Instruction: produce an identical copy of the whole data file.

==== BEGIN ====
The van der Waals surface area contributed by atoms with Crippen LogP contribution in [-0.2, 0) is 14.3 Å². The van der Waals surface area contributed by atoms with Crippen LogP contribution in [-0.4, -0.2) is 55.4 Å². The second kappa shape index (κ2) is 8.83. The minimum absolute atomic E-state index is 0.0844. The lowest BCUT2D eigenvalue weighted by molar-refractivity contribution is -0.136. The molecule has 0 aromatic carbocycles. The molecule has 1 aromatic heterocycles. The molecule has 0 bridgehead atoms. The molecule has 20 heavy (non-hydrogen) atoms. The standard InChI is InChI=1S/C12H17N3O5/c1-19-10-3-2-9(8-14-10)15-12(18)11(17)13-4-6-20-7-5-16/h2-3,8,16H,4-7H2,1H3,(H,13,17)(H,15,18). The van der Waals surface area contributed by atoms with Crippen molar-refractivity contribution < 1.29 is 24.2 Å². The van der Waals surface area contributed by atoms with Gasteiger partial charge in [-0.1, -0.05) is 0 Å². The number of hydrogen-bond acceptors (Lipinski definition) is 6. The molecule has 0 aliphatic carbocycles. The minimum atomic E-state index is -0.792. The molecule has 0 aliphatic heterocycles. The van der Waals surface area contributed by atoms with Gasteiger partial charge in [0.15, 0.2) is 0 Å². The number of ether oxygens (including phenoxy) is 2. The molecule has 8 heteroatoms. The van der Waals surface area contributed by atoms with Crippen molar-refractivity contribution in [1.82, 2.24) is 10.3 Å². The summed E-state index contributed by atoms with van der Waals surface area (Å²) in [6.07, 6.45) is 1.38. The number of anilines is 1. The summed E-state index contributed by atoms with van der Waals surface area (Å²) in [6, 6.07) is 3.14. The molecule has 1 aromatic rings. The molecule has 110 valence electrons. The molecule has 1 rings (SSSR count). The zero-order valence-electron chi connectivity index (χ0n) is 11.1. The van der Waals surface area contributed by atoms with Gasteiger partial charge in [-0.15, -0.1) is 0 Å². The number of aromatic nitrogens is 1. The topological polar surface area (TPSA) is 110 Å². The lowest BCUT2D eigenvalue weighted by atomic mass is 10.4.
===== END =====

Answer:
The van der Waals surface area contributed by atoms with Crippen LogP contribution in [-0.2, 0) is 14.3 Å². The van der Waals surface area contributed by atoms with Crippen LogP contribution in [-0.4, -0.2) is 55.4 Å². The second kappa shape index (κ2) is 8.83. The minimum absolute atomic E-state index is 0.0844. The lowest BCUT2D eigenvalue weighted by molar-refractivity contribution is -0.136. The molecule has 0 aromatic carbocycles. The molecule has 1 aromatic heterocycles. The molecule has 0 bridgehead atoms. The molecule has 20 heavy (non-hydrogen) atoms. The standard InChI is InChI=1S/C12H17N3O5/c1-19-10-3-2-9(8-14-10)15-12(18)11(17)13-4-6-20-7-5-16/h2-3,8,16H,4-7H2,1H3,(H,13,17)(H,15,18). The van der Waals surface area contributed by atoms with Crippen molar-refractivity contribution < 1.29 is 24.2 Å². The van der Waals surface area contributed by atoms with Gasteiger partial charge in [-0.1, -0.05) is 0 Å². The number of hydrogen-bond acceptors (Lipinski definition) is 6. The molecule has 0 aliphatic carbocycles. The minimum atomic E-state index is -0.792. The molecule has 0 aliphatic heterocycles. The van der Waals surface area contributed by atoms with Gasteiger partial charge in [0.15, 0.2) is 0 Å². The number of ether oxygens (including phenoxy) is 2. The molecule has 8 heteroatoms. The van der Waals surface area contributed by atoms with Crippen molar-refractivity contribution in [1.82, 2.24) is 10.3 Å². The summed E-state index contributed by atoms with van der Waals surface area (Å²) in [6.07, 6.45) is 1.38. The number of anilines is 1. The summed E-state index contributed by atoms with van der Waals surface area (Å²) in [6, 6.07) is 3.14. The molecule has 1 aromatic rings. The molecule has 110 valence electrons. The molecule has 1 rings (SSSR count). The zero-order valence-electron chi connectivity index (χ0n) is 11.1. The van der Waals surface area contributed by atoms with Gasteiger partial charge in [-0.15, -0.1) is 0 Å². The number of aromatic nitrogens is 1. The topological polar surface area (TPSA) is 110 Å². The lowest BCUT2D eigenvalue weighted by atomic mass is 10.4.